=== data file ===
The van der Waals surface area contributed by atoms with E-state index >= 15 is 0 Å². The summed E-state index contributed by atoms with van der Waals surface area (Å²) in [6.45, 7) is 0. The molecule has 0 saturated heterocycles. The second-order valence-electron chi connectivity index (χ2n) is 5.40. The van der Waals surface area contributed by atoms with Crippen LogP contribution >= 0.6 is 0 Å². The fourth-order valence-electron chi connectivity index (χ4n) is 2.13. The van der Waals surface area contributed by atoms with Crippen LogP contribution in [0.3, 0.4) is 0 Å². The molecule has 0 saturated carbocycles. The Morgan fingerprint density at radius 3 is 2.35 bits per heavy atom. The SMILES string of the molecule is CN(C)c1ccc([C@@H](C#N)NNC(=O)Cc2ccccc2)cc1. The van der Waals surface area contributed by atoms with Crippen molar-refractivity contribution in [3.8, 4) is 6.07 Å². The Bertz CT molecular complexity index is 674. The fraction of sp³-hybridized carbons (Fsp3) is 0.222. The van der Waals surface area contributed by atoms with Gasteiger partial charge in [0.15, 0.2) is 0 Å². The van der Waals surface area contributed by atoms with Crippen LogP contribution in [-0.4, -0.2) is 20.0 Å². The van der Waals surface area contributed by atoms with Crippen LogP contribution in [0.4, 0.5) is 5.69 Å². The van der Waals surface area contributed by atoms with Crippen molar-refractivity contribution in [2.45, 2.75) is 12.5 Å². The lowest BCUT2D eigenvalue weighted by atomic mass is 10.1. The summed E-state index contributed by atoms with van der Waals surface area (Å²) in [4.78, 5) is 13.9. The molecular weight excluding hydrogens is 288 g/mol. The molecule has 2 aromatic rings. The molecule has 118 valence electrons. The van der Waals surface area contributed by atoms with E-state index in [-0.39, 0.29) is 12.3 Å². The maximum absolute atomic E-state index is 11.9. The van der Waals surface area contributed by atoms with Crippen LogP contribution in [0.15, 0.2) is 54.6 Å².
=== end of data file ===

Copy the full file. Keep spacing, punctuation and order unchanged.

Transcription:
The van der Waals surface area contributed by atoms with E-state index >= 15 is 0 Å². The summed E-state index contributed by atoms with van der Waals surface area (Å²) in [6.45, 7) is 0. The molecule has 0 saturated heterocycles. The second-order valence-electron chi connectivity index (χ2n) is 5.40. The van der Waals surface area contributed by atoms with Crippen LogP contribution >= 0.6 is 0 Å². The fourth-order valence-electron chi connectivity index (χ4n) is 2.13. The van der Waals surface area contributed by atoms with Crippen LogP contribution in [0.3, 0.4) is 0 Å². The molecule has 0 saturated carbocycles. The Morgan fingerprint density at radius 3 is 2.35 bits per heavy atom. The SMILES string of the molecule is CN(C)c1ccc([C@@H](C#N)NNC(=O)Cc2ccccc2)cc1. The van der Waals surface area contributed by atoms with Crippen molar-refractivity contribution in [3.8, 4) is 6.07 Å². The Bertz CT molecular complexity index is 674. The fraction of sp³-hybridized carbons (Fsp3) is 0.222. The van der Waals surface area contributed by atoms with Gasteiger partial charge in [0.15, 0.2) is 0 Å². The van der Waals surface area contributed by atoms with Crippen LogP contribution in [-0.4, -0.2) is 20.0 Å². The van der Waals surface area contributed by atoms with Crippen LogP contribution in [0.4, 0.5) is 5.69 Å². The van der Waals surface area contributed by atoms with Crippen molar-refractivity contribution in [2.45, 2.75) is 12.5 Å². The lowest BCUT2D eigenvalue weighted by atomic mass is 10.1. The summed E-state index contributed by atoms with van der Waals surface area (Å²) in [4.78, 5) is 13.9. The molecular weight excluding hydrogens is 288 g/mol. The molecule has 2 aromatic rings. The molecule has 118 valence electrons. The van der Waals surface area contributed by atoms with E-state index in [-0.39, 0.29) is 12.3 Å². The maximum absolute atomic E-state index is 11.9. The van der Waals surface area contributed by atoms with Crippen LogP contribution in [0.15, 0.2) is 54.6 Å².